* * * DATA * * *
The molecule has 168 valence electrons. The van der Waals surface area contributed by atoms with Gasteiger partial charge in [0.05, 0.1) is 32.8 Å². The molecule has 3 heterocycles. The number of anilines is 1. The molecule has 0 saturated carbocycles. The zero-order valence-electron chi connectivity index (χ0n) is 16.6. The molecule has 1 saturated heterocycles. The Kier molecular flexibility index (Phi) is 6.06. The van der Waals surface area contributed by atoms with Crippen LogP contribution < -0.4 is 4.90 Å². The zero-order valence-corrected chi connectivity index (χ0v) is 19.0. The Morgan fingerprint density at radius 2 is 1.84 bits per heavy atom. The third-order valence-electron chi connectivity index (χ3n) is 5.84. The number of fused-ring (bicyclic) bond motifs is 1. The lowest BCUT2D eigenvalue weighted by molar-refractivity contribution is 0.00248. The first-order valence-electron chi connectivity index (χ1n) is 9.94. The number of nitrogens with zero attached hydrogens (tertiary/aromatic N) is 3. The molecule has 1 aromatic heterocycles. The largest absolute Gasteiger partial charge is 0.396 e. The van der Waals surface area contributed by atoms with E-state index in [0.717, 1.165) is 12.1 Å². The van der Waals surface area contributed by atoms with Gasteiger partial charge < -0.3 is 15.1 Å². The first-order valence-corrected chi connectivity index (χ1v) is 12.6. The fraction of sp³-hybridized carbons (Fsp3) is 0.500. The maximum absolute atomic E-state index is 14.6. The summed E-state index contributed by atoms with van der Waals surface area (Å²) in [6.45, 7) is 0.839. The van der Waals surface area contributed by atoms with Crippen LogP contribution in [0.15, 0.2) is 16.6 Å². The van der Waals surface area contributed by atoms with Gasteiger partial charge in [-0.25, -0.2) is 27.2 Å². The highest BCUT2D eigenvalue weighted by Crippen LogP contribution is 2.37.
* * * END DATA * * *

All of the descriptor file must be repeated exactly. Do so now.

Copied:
The molecule has 168 valence electrons. The van der Waals surface area contributed by atoms with Gasteiger partial charge in [0.05, 0.1) is 32.8 Å². The molecule has 3 heterocycles. The number of anilines is 1. The molecule has 0 saturated carbocycles. The zero-order valence-electron chi connectivity index (χ0n) is 16.6. The molecule has 1 saturated heterocycles. The Kier molecular flexibility index (Phi) is 6.06. The van der Waals surface area contributed by atoms with Crippen LogP contribution < -0.4 is 4.90 Å². The zero-order valence-corrected chi connectivity index (χ0v) is 19.0. The Morgan fingerprint density at radius 2 is 1.84 bits per heavy atom. The third-order valence-electron chi connectivity index (χ3n) is 5.84. The number of fused-ring (bicyclic) bond motifs is 1. The lowest BCUT2D eigenvalue weighted by molar-refractivity contribution is 0.00248. The first-order valence-electron chi connectivity index (χ1n) is 9.94. The number of nitrogens with zero attached hydrogens (tertiary/aromatic N) is 3. The molecule has 1 aromatic heterocycles. The largest absolute Gasteiger partial charge is 0.396 e. The van der Waals surface area contributed by atoms with E-state index in [0.717, 1.165) is 12.1 Å². The van der Waals surface area contributed by atoms with Gasteiger partial charge < -0.3 is 15.1 Å². The first-order valence-corrected chi connectivity index (χ1v) is 12.6. The fraction of sp³-hybridized carbons (Fsp3) is 0.500. The maximum absolute atomic E-state index is 14.6. The summed E-state index contributed by atoms with van der Waals surface area (Å²) in [6.45, 7) is 0.839. The van der Waals surface area contributed by atoms with Crippen LogP contribution in [0.15, 0.2) is 16.6 Å². The van der Waals surface area contributed by atoms with Gasteiger partial charge in [-0.25, -0.2) is 27.2 Å². The highest BCUT2D eigenvalue weighted by Crippen LogP contribution is 2.37.